Picture this: It's your first day of college. You're sitting in a lecture hall with 150 other students. It's hot, and you're getting antsy as you wait for your professor to show up for this class that you've been dreading since you scheduled it mid-summer. You sit there wondering why you even have to take this class. You're a math major sitting in a psychology class, or a science major sitting in a history class, or even an English major sitting in a math class. No matter what your major is, you are sitting in a class that does not pertain to your major in any way, nor is it technically required for the field of work that you want to go into after graduation.
Now answer this: Why do you have to take that class?
Answers may vary, but the general answer is that this class is a requirement of the college or university that you attend for graduation. Prerequisites (or Gen Ed classes, as they will be referred to for the rest of this article) do have their advantages. They allow for people who go into college non-declared the opportunity to study a myriad of different subjects that they can choose to major and minor in. They also allow universities to be able to offer a more diverse class list that their students have the potential to take. But for students that already know what they want to major in, Gen Ed classes just take up precious time and money that can be spent somewhere else.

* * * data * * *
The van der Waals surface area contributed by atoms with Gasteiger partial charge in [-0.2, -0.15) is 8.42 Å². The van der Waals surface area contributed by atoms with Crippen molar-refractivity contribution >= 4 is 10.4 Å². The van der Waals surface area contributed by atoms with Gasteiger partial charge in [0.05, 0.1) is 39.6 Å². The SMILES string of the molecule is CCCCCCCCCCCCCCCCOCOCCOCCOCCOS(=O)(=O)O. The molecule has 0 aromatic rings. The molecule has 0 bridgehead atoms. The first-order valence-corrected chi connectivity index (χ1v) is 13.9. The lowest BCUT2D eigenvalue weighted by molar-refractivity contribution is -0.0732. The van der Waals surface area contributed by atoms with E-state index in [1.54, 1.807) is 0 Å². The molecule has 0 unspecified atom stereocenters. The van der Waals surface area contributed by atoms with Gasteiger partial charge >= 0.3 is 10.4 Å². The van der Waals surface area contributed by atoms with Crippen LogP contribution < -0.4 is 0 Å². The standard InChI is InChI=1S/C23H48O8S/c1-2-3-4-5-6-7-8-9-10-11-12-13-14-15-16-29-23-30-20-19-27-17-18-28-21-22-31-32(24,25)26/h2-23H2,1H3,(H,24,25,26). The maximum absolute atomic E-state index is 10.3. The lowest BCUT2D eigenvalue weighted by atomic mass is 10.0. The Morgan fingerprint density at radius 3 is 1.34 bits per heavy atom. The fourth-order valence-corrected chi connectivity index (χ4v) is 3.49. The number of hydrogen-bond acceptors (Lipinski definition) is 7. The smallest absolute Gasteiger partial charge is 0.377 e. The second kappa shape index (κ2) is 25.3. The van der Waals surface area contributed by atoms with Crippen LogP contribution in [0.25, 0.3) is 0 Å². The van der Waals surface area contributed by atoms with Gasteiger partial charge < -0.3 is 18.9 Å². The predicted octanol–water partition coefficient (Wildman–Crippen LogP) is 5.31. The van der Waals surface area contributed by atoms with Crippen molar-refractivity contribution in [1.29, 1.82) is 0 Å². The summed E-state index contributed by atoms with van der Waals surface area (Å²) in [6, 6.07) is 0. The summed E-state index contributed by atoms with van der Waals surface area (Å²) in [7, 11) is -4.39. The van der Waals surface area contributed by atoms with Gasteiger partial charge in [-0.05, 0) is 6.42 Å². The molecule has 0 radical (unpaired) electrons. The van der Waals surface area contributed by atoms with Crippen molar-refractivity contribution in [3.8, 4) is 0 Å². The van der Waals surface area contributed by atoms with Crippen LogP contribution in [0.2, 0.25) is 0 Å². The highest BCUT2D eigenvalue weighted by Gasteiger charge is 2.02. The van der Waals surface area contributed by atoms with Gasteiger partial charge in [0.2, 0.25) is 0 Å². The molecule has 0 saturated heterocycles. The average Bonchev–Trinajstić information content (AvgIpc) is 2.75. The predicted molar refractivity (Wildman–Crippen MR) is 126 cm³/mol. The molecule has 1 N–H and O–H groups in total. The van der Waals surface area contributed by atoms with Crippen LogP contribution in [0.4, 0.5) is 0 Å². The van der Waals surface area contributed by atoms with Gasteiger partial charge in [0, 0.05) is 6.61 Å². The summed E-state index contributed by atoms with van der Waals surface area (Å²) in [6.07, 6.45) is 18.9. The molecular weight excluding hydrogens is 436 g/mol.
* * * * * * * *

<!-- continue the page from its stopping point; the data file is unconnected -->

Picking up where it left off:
Why is it than an English major can be required to take Nature of Mathematics when the course has absolutely nothing to do with what they plan to do with the rest of their life? As college students, we are told that we are now allotted the opportunity to choose. We can choose when we have class, when we do or don't want to study, even what classes we take. But for the first two years or so of college, that's not completely true. We get forced to sit in classes that we have no interest in and that we will never need again once the semester is over.
Personally, I believe that we take all of the necessary Gen Ed classes when we are in high school. I believe that me being forced to take math as an English major is a giant ploy by universities to simply get more money. They benefit from sitting us in classes that we don't necessarily need to better ourselves because, whether we like it or not, we are being forced to pay for those classes that many of us find so utterly pointless.
All in all, colleges are businesses centered around the idea of education, nothing more. They are a center where consumers buy education and products are taught and dispensed back out to the world in a system where we are both the consumers and the products.